This is a small Montana business that added health insurance in 2007 and began offering 401(k) and other benefits a few years later. This is a good example of a Montana startup that’s helping 27 workers, plus another 25 seasonal workers.
Tester got up and asked them where they got the money to start. Stuber mentioned that you have to keep working your day job. Bequet mentioned that she did the same and even went back to work 40 hours a week when she was getting going, and even borrowed $30,000 against her home to get a caramel wrapping machine.
Montana Manufacturing Stats
By the 1990s, the services industry had overtaken manufacturing in Montana. In Montana in 2009 we had 17,500 manufacturing jobs. In 1997 Montana had been 41st in the nation in terms of manufacturing, but by 2010 we’d moved up to 36th. The best states in the country for manufacturing during those years were Indiana and Oregon, respectively.
What the Heck is Oregon Doing Right?
Oregon was the only state that didn’t experience declines in its manufacturing base from 1997 to 2013. Why is that, and what are they manufacturing over there? I mean, I don’t know about you, but when I think of Oregon I’m not thinking of manufacturing, I’m thinking of this:
When I talk about clean and green, high-tech Montana jobs, it’s those kinds of companies I’m talking about. They want the quality of life we provide here, sans the nutcases, so we need to get them here, bringing those good jobs.
In 2014 we had 19,200 manufacturing jobs in the state, which makes up 4.2% of our non-agricultural employment.
In 2009 the Columba Falls Aluminum Company effectively closed its doors for good. It hadn’t been employing as many workers as it had in its heyday. It’d opened in 1955 and had 1,500 workers when things were going good.
Montana had just over 22,000 manufacturing jobs in 2003. That number grew steadily, reaching 23,360 by 2008. Then the economic meltdown took place and the state began shedding manufacturing jobs like crazy. We were down to 21,000 manufacturing jobs by 2009 and in 2010 we had 19,802. That was the low point, and we slowly began to claw our way back, reaching 22,619 by 2013.
Much of Montana’s economic decline can really be traced to the 1980s. Changing trends hurt workers, and the dominant tourism and service industry jobs that rose up paid less. “Wages in the tourism industry won’t rise until workers demand they do,” Stephen Seninger said in 1999 when he was representing the Montana Bureau of Business and Economic Research.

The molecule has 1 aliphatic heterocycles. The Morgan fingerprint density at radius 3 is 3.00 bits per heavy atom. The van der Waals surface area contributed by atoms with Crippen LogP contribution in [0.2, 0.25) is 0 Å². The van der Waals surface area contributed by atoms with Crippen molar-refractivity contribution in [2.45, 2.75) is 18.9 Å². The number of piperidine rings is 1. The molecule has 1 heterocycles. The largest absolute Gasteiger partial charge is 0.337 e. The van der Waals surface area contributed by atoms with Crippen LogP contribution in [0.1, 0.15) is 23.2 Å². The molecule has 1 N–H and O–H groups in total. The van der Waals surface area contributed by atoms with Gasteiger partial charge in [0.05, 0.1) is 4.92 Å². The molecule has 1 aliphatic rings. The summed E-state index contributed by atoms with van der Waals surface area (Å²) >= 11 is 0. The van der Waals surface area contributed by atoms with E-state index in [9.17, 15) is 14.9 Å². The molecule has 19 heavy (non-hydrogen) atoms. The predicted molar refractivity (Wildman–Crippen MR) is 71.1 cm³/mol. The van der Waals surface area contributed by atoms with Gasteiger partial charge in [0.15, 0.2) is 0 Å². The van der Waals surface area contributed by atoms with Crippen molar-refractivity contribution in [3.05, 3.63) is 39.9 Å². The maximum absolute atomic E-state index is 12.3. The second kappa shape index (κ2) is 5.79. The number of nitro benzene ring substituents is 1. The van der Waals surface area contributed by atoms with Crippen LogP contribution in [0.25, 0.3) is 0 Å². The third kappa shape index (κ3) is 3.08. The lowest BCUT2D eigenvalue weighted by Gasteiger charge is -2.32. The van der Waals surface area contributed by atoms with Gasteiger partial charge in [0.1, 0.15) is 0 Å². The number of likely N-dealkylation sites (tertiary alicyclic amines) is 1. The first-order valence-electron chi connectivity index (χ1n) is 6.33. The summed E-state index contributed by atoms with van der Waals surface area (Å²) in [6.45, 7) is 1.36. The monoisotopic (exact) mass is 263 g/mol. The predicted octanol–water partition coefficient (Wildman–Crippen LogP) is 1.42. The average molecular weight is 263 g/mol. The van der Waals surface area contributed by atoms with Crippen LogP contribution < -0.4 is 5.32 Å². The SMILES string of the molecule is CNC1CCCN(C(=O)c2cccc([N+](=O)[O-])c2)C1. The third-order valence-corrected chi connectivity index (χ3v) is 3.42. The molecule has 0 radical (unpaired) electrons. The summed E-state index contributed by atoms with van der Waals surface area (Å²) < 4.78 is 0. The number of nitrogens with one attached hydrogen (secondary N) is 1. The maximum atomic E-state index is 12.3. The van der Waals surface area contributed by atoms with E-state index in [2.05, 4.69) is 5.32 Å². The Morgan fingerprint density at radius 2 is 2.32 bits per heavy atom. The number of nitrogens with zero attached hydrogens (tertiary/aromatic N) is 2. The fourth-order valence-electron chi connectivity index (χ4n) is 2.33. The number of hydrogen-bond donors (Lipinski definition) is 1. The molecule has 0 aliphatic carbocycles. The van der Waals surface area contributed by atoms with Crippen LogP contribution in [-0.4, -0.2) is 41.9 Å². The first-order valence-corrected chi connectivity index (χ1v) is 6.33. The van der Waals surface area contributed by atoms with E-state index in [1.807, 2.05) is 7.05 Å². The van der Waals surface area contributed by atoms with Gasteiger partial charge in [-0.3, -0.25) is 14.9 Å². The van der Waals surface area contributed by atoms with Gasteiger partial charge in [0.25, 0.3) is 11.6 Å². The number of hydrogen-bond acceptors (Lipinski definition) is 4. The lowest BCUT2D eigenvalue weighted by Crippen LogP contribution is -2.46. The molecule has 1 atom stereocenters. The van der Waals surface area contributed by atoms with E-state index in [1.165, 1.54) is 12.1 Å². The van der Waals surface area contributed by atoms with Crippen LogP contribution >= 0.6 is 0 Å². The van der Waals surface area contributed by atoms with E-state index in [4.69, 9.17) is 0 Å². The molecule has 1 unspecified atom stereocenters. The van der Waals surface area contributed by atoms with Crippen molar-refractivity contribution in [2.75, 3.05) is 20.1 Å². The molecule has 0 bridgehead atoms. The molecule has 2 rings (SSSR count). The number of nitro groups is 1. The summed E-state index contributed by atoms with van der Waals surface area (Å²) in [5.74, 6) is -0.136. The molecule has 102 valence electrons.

Following the recession (which I believe we’re still in), manufacturing never fully recovered. Those tourism and service industry jobs took up most of what it used to have, if the workers didn’t just move away or quite the workforce entirely, perhaps relying on friends and family or the government.
Resources and commodity prices are also important, and those markets can be tricky. They affect manufacturing as you need them to make things.
The primary components of Montana’s manufacturing industry revolve around durable and nondurable goods.
One of the largest durable goods industries in the state is the fabricated metals product industry. In 2010 the sector had 1,890 workers but by 2013 they had 2,696, an increase of 43%. This is “everything from structural metal buildings to spring and wire products,” according to the 2015 State of Montana Manufacturing report. “Growth in small arms and ammunition manufacturing, which is concentrated in the western portion of the state, contributed most of the increase in fabricated metal products industry.”
Another sector of durable goods is nonmetallic minerals. REC Silicon in Butte is one of these companies. They started in the chemicals industry as ASiMi and switched over to nonmetallic minerals. They make “raw materials for the international solar and electronic industries” and employ nearly 300 workers.
For nondurable goods, the beverage and tobacco industry are the leaders. For beverages, we’re primarily talking about “craft breweries, distilleries, and tasting rooms.”
Montana manufacturing exports were $290.4 million in 2002 and then $880.7 million 2007. That fell to $876.5 million in 2009 but was up to $1.13 billion in 2012. They’ve since fallen 12% to $1.01 billion.
I can’t help but think we’ll lose out on much of this manufacturing history, mainly because the University of Montana is effectively shuttered this summer. The secretary for the history department is out from July 12 to 28 for God’s sake!
Usually that would be a good fount of information, but alas, UM doesn’t have the money in the budget to pay all the staff. Best to furlough them for a few months, hopefully with a good many using up their vacation time.
Montana manufacturing has been furloughed from it’s high point a decade ago, and we need to get that back. These workshops help with that, and hopefully some people will make connections and make some money. The state needs to figure out how it can be more like Oregon, leading the way in manufacturing. It can be done, and with Montana’s entrepreneurial spirit, it will.